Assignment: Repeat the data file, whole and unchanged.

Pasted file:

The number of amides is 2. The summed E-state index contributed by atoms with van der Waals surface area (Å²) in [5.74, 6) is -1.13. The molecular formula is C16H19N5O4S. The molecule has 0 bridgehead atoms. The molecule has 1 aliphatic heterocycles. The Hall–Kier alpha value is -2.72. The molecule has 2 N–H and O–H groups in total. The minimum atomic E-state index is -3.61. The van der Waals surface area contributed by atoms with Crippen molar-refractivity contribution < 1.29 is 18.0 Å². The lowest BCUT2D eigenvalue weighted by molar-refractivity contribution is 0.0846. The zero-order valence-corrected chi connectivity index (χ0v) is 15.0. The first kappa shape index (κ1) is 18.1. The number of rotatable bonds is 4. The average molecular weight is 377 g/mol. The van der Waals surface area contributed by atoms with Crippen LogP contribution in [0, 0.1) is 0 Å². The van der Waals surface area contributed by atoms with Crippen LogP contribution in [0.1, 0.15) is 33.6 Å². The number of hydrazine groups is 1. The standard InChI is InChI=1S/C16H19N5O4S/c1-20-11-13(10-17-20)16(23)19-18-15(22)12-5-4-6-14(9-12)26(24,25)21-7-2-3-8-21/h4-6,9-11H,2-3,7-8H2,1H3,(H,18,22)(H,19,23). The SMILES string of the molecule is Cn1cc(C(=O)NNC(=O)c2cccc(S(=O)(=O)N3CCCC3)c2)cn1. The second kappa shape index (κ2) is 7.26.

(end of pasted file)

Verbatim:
The number of amides is 2. The summed E-state index contributed by atoms with van der Waals surface area (Å²) in [5.74, 6) is -1.13. The molecular formula is C16H19N5O4S. The molecule has 0 bridgehead atoms. The molecule has 1 aliphatic heterocycles. The Hall–Kier alpha value is -2.72. The molecule has 2 N–H and O–H groups in total. The minimum atomic E-state index is -3.61. The van der Waals surface area contributed by atoms with Crippen molar-refractivity contribution < 1.29 is 18.0 Å². The lowest BCUT2D eigenvalue weighted by molar-refractivity contribution is 0.0846. The zero-order valence-corrected chi connectivity index (χ0v) is 15.0. The first kappa shape index (κ1) is 18.1. The number of rotatable bonds is 4. The average molecular weight is 377 g/mol. The van der Waals surface area contributed by atoms with Crippen LogP contribution in [0, 0.1) is 0 Å². The van der Waals surface area contributed by atoms with Crippen LogP contribution in [0.1, 0.15) is 33.6 Å². The number of hydrazine groups is 1. The standard InChI is InChI=1S/C16H19N5O4S/c1-20-11-13(10-17-20)16(23)19-18-15(22)12-5-4-6-14(9-12)26(24,25)21-7-2-3-8-21/h4-6,9-11H,2-3,7-8H2,1H3,(H,18,22)(H,19,23). The SMILES string of the molecule is Cn1cc(C(=O)NNC(=O)c2cccc(S(=O)(=O)N3CCCC3)c2)cn1. The second kappa shape index (κ2) is 7.26.